June 17 (Bloomberg) -- The Australia and New Zealand dollars snapped two days of losses after German Chancellor Angela Merkel agreed to compromise and work with the European Central Bank on a debt plan for Greece, bolstering demand for riskier assets.
New Zealand’s currency pared its biggest weekly loss since the five days ended May 6. The Australian dollar posted its largest weekly gain in a month against the U.S. currency after China’s industrial output increased.
“Germany has backed down and they won’t be formally asking for any private sector contribution to Greece and we can see better risk sentiment,” said Charles St-Arnaud, a foreign- exchange strategist at Nomura Holdings Inc. in New York. “The Australian dollar gained this week on growth in China may not be slowing as fast as some had expected.”
Australia’s dollar gained 0.4 percent to $1.0596 at 1:27 p.m. p.m. in New York from $1.0558 yesterday. It headed for a 0.5 percent weekly advance against the U.S. currency, even after it slipped to a three week low on June 16. The currency slid 0.2 percent to 84.94 yen.
New Zealand’s dollar appreciated 0.7 percent to 81.05 U.S. cents, paring this week’s decline to 1.3 percent. The so-called kiwi traded little changed at 64.97 yen from 64.89 yen.
French President Nicolas Sarkozy said a “breakthrough” had been made on the Greek debt crisis, following a meeting with Merkel, who said she’ll work with the European Central Bank to avoid disrupting markets.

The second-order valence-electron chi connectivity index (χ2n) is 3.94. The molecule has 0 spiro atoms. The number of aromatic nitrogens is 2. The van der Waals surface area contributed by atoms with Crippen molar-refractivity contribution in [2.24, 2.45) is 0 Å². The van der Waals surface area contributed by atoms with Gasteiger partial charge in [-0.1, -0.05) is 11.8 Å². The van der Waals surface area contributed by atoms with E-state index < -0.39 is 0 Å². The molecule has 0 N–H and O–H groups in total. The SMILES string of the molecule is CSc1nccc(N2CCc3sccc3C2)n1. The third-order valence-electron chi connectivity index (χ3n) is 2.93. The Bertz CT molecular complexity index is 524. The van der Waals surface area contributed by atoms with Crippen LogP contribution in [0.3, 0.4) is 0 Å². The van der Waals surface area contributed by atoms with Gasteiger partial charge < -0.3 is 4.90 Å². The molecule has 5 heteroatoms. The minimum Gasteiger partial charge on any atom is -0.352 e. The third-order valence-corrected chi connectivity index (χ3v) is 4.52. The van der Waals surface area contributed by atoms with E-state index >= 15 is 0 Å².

Chinese industrial production increased 13.2 percent last month, more than economists forecast, and retail sales rose 16.9 percent, the statistics bureau reported. The consumer-price index gained 5.5 percent, matching economists’ median forecast in a Bloomberg survey. Lenders were ordered to set aside more cash as reserves.
Gains in the higher-yielding South Pacific nation currencies were capped as weaker-than expected U.S. data spurred speculation the recovery it the world’s largest economy is faltering.
Confidence among U.S. consumers fell this month more than forecast as the Thomson Reuters/University of Michigan preliminary index of consumer sentiment decreased to 71.8, from 74.3 in May. The median forecast of economists in a Bloomberg News survey was for a reading of 74.
“The twin concern of markets at present was again at the fore -- Greece and the poor run of U.S. data,” Khoon Goh, head of market economics and strategy at ANZ National Bank Ltd. in Wellington, wrote in a note to clients.
--With assistance from Monami Yui in Tokyo. Editors: Naoto Hosoda, Dave Liedtka
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